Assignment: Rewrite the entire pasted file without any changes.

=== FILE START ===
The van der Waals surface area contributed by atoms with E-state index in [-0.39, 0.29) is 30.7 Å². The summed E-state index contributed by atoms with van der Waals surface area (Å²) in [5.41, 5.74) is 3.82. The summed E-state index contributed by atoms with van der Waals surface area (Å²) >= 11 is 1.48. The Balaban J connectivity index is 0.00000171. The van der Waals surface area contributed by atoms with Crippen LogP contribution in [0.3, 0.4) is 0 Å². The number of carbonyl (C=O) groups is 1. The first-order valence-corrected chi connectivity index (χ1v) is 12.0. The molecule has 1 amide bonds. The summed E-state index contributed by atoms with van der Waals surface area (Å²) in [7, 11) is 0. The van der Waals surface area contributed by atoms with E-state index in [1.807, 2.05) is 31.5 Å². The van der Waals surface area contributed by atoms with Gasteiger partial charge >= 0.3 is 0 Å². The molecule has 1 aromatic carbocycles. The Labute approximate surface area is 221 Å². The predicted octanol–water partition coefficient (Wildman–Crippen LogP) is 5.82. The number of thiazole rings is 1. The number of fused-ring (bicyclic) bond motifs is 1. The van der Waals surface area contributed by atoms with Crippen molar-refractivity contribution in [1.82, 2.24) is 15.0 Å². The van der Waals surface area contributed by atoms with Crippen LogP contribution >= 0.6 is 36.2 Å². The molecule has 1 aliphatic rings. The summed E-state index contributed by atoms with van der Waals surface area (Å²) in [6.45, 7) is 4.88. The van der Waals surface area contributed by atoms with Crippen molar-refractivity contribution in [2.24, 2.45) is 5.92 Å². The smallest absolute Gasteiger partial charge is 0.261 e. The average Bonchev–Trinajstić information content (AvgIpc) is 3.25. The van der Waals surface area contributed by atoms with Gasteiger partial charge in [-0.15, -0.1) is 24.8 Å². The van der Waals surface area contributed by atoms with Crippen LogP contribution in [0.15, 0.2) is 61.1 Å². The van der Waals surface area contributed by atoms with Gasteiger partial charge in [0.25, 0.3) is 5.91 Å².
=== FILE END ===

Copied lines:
The van der Waals surface area contributed by atoms with E-state index in [-0.39, 0.29) is 30.7 Å². The summed E-state index contributed by atoms with van der Waals surface area (Å²) in [5.41, 5.74) is 3.82. The summed E-state index contributed by atoms with van der Waals surface area (Å²) >= 11 is 1.48. The Balaban J connectivity index is 0.00000171. The van der Waals surface area contributed by atoms with Crippen LogP contribution in [0.3, 0.4) is 0 Å². The number of carbonyl (C=O) groups is 1. The first-order valence-corrected chi connectivity index (χ1v) is 12.0. The molecule has 1 amide bonds. The summed E-state index contributed by atoms with van der Waals surface area (Å²) in [7, 11) is 0. The van der Waals surface area contributed by atoms with E-state index in [1.807, 2.05) is 31.5 Å². The van der Waals surface area contributed by atoms with Gasteiger partial charge >= 0.3 is 0 Å². The molecule has 1 aromatic carbocycles. The Labute approximate surface area is 221 Å². The predicted octanol–water partition coefficient (Wildman–Crippen LogP) is 5.82. The number of thiazole rings is 1. The number of fused-ring (bicyclic) bond motifs is 1. The van der Waals surface area contributed by atoms with Crippen molar-refractivity contribution in [1.82, 2.24) is 15.0 Å². The van der Waals surface area contributed by atoms with Crippen LogP contribution >= 0.6 is 36.2 Å². The molecule has 1 aliphatic rings. The summed E-state index contributed by atoms with van der Waals surface area (Å²) in [6.45, 7) is 4.88. The van der Waals surface area contributed by atoms with Crippen molar-refractivity contribution in [2.24, 2.45) is 5.92 Å². The smallest absolute Gasteiger partial charge is 0.261 e. The average Bonchev–Trinajstić information content (AvgIpc) is 3.25. The van der Waals surface area contributed by atoms with Gasteiger partial charge in [-0.15, -0.1) is 24.8 Å². The van der Waals surface area contributed by atoms with Crippen LogP contribution in [0.15, 0.2) is 61.1 Å². The van der Waals surface area contributed by atoms with Gasteiger partial charge in [0.25, 0.3) is 5.91 Å².